From 1945 to 1966, Arts & Architecture magazine ran the Case Study House program, a radical experiment in American residential architecture which commissioned major architects to design and build efficient and affordable model homes to accommodate the postwar housing boom. Modest in size compared to its local counterparts, the 1,750-square-foot Case Study House No. 16 in Bel Air has been put on the market for $2.9 million by Aaron Kirman, Dalton Gomez, and Weston Littlefield of Compass.
The magazine commissioned over 30 homes during the program, designed by architects including Richard Neutra, Charles and Ray Eames, and Eero Saarinen. Completed in 1953, the Case Study House No. 16 was one of three that engineer Craig Ellwood built for the program. According to the Los Angeles Conservancy, it is the only intact example of his designs, as the No. 17 and 18 have both been drastically remodeled. While the home, a city landmark, had its floors replaced 50 years ago, the building is largely in its original condition.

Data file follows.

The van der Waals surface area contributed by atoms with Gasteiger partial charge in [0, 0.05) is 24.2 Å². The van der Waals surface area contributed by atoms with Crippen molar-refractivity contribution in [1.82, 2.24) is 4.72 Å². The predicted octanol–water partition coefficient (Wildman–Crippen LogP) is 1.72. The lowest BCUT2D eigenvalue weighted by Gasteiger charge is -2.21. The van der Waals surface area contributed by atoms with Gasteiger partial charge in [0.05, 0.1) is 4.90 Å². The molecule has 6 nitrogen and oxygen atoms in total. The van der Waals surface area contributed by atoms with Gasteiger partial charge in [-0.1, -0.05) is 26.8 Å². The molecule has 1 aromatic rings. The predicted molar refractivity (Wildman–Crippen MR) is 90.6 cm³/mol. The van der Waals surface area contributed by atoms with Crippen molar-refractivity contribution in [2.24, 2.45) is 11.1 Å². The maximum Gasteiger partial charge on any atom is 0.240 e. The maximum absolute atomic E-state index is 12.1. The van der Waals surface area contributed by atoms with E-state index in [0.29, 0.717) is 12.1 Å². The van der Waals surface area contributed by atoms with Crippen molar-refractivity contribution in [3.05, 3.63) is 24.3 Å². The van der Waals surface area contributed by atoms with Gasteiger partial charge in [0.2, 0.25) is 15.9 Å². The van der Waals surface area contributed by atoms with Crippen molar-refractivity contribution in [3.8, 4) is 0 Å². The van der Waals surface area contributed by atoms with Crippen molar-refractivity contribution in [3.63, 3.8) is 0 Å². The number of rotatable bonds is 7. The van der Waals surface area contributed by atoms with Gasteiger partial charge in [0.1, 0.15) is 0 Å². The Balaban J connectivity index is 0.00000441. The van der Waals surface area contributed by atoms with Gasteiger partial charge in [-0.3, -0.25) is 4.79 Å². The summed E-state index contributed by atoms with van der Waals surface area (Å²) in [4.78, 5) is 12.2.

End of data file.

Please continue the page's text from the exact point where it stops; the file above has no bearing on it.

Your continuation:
The two-bedroom, two-bathroom home is an archetypal example of midcentury modern architecture, with its modular steel and concrete construction, expansive walls of glass, fir siding, natural rock fireplace, and cantilevered roof. It sits perched atop a Bel Air hillside, offering broad views of the city while appearing as a floating glass pavilion from the street. A wall of frosted glass surrounds the home and provides a level of privacy for the otherwise completely transparent house.
The home was listed on the National Register of Historic Places (NRHP) in July 2013 for its significant association with the Case Study House Program, the “innovative use of exposed steel structural framing,” and it’s “high level of integrity of design, materials, and workmanship” according to the 2013 NRHP registration form. This is the first time the home has been on the market in 50 years.